Awards represent the Academy’s opinion only

By:Chelsea Ratterman, Assistant Editor

This Sunday is the 84th Annual Academy Awards. It is a night to honor the best films of the year and a night forfashion at its best. But, how many of the Best Picture nominations have a majority of the public seen, or even heard of? Only a few of them were hyped enough to have been widely known, but not even that, or the nomination itself, helped their box office. “The Help” grossed barely $26 million in its opening weekend and that is one of the best hauls of the nominee pool.

Sometime over the last decade, the audience has become irrelevant in picking nominees. The movies that bring in the highest gross are no longer considered artistic enough to be considered for a nomination, possibly due to the fact that most of the movies with the highest box office are comic book movies or something similar. Popularity is no longer a factor in determining nominees, it seems.

When “The Lord of the Rings: Return of the King” won for Best Picture and pretty much cleaned up at the Oscars in 2003, it broke the idea that a bookend of a series could win anything in the Academy. This provided high hopes for “Harry Potter” fans that hoped that the multibillion dollar franchise that was beloved around the world could win an Oscar for its legions of fans. But the end of the series has come, and it was nominated for a few categories, but none as prestigious as a Best Picture nomination.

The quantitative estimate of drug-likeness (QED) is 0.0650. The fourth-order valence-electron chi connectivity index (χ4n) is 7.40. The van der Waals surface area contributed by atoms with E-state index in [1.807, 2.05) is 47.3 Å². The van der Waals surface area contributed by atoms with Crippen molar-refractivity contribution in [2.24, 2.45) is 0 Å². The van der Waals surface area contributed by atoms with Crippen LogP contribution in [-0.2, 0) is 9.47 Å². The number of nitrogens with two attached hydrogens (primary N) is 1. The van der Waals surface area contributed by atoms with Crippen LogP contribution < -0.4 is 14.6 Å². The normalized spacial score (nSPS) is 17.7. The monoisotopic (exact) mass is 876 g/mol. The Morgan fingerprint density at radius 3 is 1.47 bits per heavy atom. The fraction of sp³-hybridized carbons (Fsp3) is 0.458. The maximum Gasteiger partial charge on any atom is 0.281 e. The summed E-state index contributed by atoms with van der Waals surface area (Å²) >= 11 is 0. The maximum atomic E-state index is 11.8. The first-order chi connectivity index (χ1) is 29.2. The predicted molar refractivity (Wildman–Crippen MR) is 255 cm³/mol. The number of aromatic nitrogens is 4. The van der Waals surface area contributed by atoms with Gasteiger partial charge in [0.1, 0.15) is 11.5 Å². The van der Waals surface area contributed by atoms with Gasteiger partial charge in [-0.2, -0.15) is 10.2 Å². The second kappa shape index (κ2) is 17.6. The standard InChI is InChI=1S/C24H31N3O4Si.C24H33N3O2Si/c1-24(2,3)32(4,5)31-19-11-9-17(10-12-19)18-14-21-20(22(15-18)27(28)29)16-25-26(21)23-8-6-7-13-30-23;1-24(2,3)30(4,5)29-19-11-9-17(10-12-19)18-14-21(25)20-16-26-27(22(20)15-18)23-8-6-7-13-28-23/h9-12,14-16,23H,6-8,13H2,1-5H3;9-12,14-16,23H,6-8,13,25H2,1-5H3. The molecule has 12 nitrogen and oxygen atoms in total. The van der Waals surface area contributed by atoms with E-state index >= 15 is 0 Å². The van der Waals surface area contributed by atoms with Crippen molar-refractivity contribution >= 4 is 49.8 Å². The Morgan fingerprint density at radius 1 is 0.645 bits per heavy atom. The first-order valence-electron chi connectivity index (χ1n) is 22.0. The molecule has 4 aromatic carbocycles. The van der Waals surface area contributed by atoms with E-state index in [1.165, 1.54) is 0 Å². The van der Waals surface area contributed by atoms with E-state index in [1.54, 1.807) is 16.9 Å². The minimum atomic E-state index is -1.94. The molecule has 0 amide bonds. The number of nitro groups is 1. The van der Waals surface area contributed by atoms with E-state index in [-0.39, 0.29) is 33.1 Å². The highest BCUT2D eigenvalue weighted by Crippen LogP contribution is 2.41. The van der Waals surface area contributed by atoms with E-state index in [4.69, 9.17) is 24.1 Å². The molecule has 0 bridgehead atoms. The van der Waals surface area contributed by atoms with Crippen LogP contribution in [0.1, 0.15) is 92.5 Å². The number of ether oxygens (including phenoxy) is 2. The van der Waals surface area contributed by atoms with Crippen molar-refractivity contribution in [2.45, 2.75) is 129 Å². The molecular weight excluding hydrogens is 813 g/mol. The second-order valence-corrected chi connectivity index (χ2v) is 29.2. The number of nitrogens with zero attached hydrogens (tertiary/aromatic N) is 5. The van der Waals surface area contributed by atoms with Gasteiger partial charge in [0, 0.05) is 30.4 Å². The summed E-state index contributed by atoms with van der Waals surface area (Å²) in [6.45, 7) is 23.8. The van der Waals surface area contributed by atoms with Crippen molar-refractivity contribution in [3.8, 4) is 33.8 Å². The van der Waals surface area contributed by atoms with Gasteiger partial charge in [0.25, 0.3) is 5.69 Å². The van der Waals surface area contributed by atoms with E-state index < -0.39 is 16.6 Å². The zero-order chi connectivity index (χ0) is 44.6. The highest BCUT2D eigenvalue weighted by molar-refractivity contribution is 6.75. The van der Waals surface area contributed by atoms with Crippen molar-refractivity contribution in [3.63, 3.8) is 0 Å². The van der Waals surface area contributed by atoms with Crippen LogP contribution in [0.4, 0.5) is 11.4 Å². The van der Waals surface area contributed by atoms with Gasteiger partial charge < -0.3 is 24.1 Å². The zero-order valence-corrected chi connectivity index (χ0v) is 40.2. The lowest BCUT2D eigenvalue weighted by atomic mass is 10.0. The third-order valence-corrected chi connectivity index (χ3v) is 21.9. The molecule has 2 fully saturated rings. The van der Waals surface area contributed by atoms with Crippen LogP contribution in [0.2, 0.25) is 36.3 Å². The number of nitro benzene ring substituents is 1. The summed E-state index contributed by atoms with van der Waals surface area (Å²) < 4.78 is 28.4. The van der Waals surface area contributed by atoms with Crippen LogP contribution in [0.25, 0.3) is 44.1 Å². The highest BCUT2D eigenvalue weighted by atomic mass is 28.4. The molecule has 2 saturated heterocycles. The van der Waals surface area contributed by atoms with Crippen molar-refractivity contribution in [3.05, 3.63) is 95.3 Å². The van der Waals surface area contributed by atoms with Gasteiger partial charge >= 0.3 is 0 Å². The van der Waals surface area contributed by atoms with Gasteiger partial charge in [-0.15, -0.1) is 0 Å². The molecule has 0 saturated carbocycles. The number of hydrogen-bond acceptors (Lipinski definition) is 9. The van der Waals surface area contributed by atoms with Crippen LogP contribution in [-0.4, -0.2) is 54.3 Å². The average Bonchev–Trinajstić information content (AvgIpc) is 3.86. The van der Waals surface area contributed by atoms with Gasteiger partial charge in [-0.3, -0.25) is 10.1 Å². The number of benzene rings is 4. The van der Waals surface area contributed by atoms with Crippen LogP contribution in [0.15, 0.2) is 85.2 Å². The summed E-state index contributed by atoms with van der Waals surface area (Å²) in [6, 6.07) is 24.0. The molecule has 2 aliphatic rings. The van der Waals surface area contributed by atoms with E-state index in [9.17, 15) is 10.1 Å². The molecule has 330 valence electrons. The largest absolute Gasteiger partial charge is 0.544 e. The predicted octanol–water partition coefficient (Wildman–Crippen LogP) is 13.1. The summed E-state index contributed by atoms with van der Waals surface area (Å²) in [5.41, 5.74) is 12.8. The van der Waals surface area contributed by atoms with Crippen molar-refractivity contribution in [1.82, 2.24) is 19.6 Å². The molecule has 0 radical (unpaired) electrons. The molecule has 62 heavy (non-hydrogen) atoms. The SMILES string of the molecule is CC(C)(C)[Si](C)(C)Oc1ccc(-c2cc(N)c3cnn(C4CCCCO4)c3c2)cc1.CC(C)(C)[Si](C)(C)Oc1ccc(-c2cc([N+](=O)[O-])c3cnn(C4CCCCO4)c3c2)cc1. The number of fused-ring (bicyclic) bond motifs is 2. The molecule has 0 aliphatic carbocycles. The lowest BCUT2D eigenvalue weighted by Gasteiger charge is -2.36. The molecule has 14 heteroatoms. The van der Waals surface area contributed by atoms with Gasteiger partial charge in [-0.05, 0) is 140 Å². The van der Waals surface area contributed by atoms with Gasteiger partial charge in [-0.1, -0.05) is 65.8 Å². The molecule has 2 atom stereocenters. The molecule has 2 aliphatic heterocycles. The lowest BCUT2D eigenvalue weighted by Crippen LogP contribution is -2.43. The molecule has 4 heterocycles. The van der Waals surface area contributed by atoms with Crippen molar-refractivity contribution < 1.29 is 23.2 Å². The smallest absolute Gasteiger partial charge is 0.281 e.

Why has the audience become irrelevant? Is it not the audience that makes or breaks the movie industry? Movie fans determine what fails or succeeds at the box office, yet their opinion does not matter when awarding the biggest awards available in the industry.

“Avatar” received a nomination in 2009, but lost out to “The Hurt Locker” in the final race to the win. ‘The Social Network” was nominated and won a few of its categories, but the “Best Picture” win eluded it when it lost out to “The King’s Speech.” The black horse of the 2012 awards season has been “The Artist.” Perhaps we can count on Uggie the dog to win the Academy over for a Best Picture win.

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